The process of Ho’oponopono consists of four sentences: 1.) I am sorry, 2.) Please forgive me, 3.) I love you, and 4.) Thank you. The sentence “I am sorry” includes the  harm we have done and our responsibility in the conflict or problem at hand. Even if we are the victim, we are still responsible for our part in the conflict; we are the only ones who can recognize and dismiss the feelings we have about the issue. Forgiveness originates within us.

“Please forgive me” is recognition that we have acted in ways contrary to love and harmony. If we are the victim, we must let negativity go. If we are the aggressor, we must seek forgiveness for the wrong we have done. Most of the time, we are both victim and aggressor because we have responded negatively to what we perceived as something negative done or said to us. We often fulfill both roles simultaneously.

“I love you” is recognition of the spirit of love and harmony that must prevail. When we say ‘I love you’ we are also saying we love ourselves because everything is interconnected. To love you is to love me. We are One. This love must be the love Our Creator has for us and for all of creation. There are no conditions associated with this love; it is the basis of the universe.

“Thank you” signifies that the issue is closed from the speaker’s point of view. It is a recognition that the miracle of reconciliation is already under way. We give thanks for the opportunity to regain harmony and love for ourselves and for the other party or parties who are going through the forgiveness process with us. They are, in turn, sending love, harmony and forgiveness to us. We are now free from the bonds of negative emotions and thoughts that were harming us. The problem has been settled forever and will not be discussed again.

We must view conflicts and problems correctly, as the helpful opportunities which life sends our way. I say helpful because it is through overcoming them that we become better human beings, physically and mentally, as well as better spiritual beings. Being healthy in body, mind and spirit is how we were created and how our Creator wants us to live.

My prayer: May everyone who reads these words give and receive forgiveness, and live in peace, love, and harmony. Amama Ua Noa! (Translation: My prayer has flown! It is free!)

The Cardinal’s Wife: An Invitation


About 9:30 this morning a female cardinal perched on a tree branch right outside my front room window and started chirping. I smiled and wondered if she was bragging, saying I-told-you-so-I-told-you-so! But I concluded she was just plain happy with our sunny, thirty-five degree morning.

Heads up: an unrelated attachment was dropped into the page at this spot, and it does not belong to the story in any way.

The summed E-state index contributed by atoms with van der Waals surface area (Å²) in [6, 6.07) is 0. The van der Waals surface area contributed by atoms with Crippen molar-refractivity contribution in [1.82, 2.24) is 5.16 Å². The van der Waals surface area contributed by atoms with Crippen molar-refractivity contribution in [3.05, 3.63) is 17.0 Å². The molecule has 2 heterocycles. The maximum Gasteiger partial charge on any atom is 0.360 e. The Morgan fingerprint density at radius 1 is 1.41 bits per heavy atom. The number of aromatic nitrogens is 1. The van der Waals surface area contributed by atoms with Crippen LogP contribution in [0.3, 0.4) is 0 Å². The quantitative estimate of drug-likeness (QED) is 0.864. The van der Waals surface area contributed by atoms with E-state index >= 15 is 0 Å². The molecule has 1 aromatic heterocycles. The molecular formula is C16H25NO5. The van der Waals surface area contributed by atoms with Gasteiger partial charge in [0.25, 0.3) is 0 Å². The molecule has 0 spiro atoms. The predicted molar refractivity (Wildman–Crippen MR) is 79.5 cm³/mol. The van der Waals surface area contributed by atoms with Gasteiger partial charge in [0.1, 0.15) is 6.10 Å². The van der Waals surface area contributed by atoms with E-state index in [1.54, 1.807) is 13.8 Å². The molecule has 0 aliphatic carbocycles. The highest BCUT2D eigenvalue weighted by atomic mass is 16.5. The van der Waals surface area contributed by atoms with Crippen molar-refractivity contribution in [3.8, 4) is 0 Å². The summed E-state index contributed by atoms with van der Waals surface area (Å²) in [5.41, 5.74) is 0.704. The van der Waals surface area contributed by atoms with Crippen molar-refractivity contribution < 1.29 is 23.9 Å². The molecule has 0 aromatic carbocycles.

Ah, then I understood …  she was inviting me to come outside. I couldn’t resist. I hadn’t had even one walk outside since the end of November; too much frigid cold and snow. I put on my waterproof hiking boots, my gloves and winter jacket and a grey hood and went out the back door. I looked at my cell phone; it was 9:49 AM.

As I walked down Greenwood Avenue I could see that most of the sidewalks had been shoveled. Some had snow and ice but that was because Greenwood gets a lot of foot traffic. With so much snow and people walking on it, it’s impossible to keep all of it from icing over. I walked to Union Street and paused. This was my first time out in over three months. Should I go all the way to Vermont and do my two mile walk or should I turn west and head over to Memorial Park?

Just then another cardinal started chirping on Union Street, toward the park. I took that as my answer and headed west. Secretly I hoped I would see one of my hawk friends. I didn’t, but I did hear a house finch. House finches are about the size of a sparrow and similar in color except that they have reddish feathers by their head and on their breast. House finches sound something like robins, except they never seem to stop chirping. When I walked along the west end of the park I looked through the chain-link fence at the marshy reeds and cattails left over from last summer but I didn’t see any red-winged blackbirds. They are the real harbingers of spring because they return two weeks before the robins arrive.

I don’t know how the maintenance people at Memorial Park do it, but they always clean the walkways no matter how much snow we get. As I was completing my circuit around the park I thought I heard a hawk in the distance. I stopped and looked west but never saw any. I headed east on Union. I heard more sparrows, the cardinal and then, a chickadee. All of these birds spend the winter with us, but are mostly silent in the dead of winter. Today they were all chirping to welcome the warm weather.

As I arrived home I checked my phone again; 10:19 AM. Thirty minutes; not bad considering the amount of ice and snow I had to walk on. Usually it would take about twenty five minutes. I’m hoping I can get several more walks in next week. Maybe I’ll see a hawk.

Shamanic Tools for Healing


Different cultures use different tools for healing: everything from herbs to incense to rhythm, including song. As with all shamanic practice, individuals use the tools they were taught to use and what they feel works for them and their clients. Today I am focusing on the use of the drum and the rattle for healing.